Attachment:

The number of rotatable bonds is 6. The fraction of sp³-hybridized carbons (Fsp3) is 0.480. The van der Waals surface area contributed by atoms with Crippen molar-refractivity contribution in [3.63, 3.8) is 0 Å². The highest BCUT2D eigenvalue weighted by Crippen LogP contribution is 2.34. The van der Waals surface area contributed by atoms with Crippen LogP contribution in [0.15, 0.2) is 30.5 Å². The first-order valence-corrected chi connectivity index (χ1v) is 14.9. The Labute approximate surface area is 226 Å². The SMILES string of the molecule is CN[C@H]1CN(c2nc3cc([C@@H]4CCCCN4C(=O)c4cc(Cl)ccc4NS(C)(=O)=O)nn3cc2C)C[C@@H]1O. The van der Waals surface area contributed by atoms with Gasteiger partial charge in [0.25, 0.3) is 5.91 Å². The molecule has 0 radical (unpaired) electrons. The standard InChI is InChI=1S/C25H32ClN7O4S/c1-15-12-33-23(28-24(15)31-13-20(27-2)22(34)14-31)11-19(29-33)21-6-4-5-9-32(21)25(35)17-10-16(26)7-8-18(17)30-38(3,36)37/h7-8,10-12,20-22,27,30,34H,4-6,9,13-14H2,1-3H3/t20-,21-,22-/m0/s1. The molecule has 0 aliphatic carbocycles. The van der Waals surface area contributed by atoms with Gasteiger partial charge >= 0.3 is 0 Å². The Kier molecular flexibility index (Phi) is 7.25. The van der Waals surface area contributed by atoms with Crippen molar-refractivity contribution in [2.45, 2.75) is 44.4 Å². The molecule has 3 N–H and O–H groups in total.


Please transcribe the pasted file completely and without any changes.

The number of rotatable bonds is 6. The fraction of sp³-hybridized carbons (Fsp3) is 0.480. The van der Waals surface area contributed by atoms with Crippen molar-refractivity contribution in [3.63, 3.8) is 0 Å². The highest BCUT2D eigenvalue weighted by Crippen LogP contribution is 2.34. The van der Waals surface area contributed by atoms with Crippen LogP contribution in [0.15, 0.2) is 30.5 Å². The first-order valence-corrected chi connectivity index (χ1v) is 14.9. The Labute approximate surface area is 226 Å². The SMILES string of the molecule is CN[C@H]1CN(c2nc3cc([C@@H]4CCCCN4C(=O)c4cc(Cl)ccc4NS(C)(=O)=O)nn3cc2C)C[C@@H]1O. The van der Waals surface area contributed by atoms with Gasteiger partial charge in [0.25, 0.3) is 5.91 Å². The molecule has 0 radical (unpaired) electrons. The standard InChI is InChI=1S/C25H32ClN7O4S/c1-15-12-33-23(28-24(15)31-13-20(27-2)22(34)14-31)11-19(29-33)21-6-4-5-9-32(21)25(35)17-10-16(26)7-8-18(17)30-38(3,36)37/h7-8,10-12,20-22,27,30,34H,4-6,9,13-14H2,1-3H3/t20-,21-,22-/m0/s1. The molecule has 0 aliphatic carbocycles. The van der Waals surface area contributed by atoms with Gasteiger partial charge >= 0.3 is 0 Å². The Kier molecular flexibility index (Phi) is 7.25. The van der Waals surface area contributed by atoms with Crippen molar-refractivity contribution in [2.45, 2.75) is 44.4 Å². The molecule has 3 N–H and O–H groups in total.